Louis de la Corne, Chevalier de la Corne

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Louis de la Corne, Chevalier de la Corne

Louis de la Corne or Louis Chapt, Chevalier de la Corne (June 6, 1703 – November 15, 1761) was born at Fort Frontenac in what is now Kingston, Ontario, Canada, and began his career in the colonial regular troops as a second ensign in 1722 and was made full ensign five years later.

He married in 1728 and began investing heavily in the commerce of the fur trade while continuing his military career. This was a common practice of the time. In the next few years both careers flourished. He received promotions to lieutenant and then captain six years later.

During King George's War, he had serious combat experience in Acadia for which he was awarded the cross of Saint Louis in May 1749 for his actions at the Battle of Grand Pre. During Father Le Loutre's War he was involved in other hostile military operations as well as organizing militias amongst new settlers in new territories (see Battle at Chignecto).

In 1752, La Corne began a three-year appointment as the western commander of the poste de l’Ouest, (the French name for the posts started by Pierre Gaultier de Varennes et de La Vérendrye).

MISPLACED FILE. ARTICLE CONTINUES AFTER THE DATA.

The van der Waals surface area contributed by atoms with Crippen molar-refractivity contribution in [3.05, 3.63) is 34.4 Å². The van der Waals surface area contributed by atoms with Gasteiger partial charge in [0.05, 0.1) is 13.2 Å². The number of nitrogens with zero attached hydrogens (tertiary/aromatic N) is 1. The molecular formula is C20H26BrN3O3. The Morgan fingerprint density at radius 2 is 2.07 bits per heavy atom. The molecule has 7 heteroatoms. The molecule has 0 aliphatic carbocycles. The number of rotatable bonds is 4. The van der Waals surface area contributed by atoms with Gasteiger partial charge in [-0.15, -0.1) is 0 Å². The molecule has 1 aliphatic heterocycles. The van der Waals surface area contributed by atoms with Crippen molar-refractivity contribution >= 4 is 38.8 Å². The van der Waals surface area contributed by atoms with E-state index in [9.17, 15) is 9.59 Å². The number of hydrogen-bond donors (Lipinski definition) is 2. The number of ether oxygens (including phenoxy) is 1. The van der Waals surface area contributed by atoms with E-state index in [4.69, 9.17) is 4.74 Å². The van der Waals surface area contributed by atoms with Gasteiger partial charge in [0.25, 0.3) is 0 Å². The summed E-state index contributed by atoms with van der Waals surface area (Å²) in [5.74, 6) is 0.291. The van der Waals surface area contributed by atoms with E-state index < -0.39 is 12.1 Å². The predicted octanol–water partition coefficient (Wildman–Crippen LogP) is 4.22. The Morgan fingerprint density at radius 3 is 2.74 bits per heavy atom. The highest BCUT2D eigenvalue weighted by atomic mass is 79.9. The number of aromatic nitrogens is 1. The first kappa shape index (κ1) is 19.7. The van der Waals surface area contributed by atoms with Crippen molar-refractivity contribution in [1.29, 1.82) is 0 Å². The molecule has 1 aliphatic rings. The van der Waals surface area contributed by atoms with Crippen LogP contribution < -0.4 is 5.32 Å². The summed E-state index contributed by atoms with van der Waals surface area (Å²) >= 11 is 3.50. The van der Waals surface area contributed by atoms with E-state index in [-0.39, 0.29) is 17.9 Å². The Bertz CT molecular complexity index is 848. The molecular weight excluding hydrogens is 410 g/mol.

He succeeded Jacques Legardeur de Saint-Pierre and set out in June 1753 with 57 men, leaving his brother Luc de la Corne to coordinate additional resources. He crossed paths with Saint-Pierre north of Lake Superior and was briefed on what he would find in the west. During his tenure in the west, La Corne appears to have been an active commander. He improved Fort Paskoya (Le Pas, Man.), built Fort Saint-Louis (Fort de la Corne, Saskatchewan) and explored the Carrot River valley. He was succeeded by Louis-Joseph Gaultier de La Vérendrye who was Commander of the West from 1756 to 1758. (Because of the Seven Years' War, La Vérendrye never actually came west but carried out the business through agents.)

Cross of Saint Louis for La Corne's victory in the Battle of Grand Pre

By July 1755, La Corne was back east and was heavily involved in military matters for the next five years, patrolling the Montreal to Lake Ontario waterway with a large contingent of men. More military recognition for his role was recommended but never occurred. He was to be deported to France in 1761 and was one of the victims when the ship, Auguste sank off the coast of Cape Breton Island on November 15 of that year.

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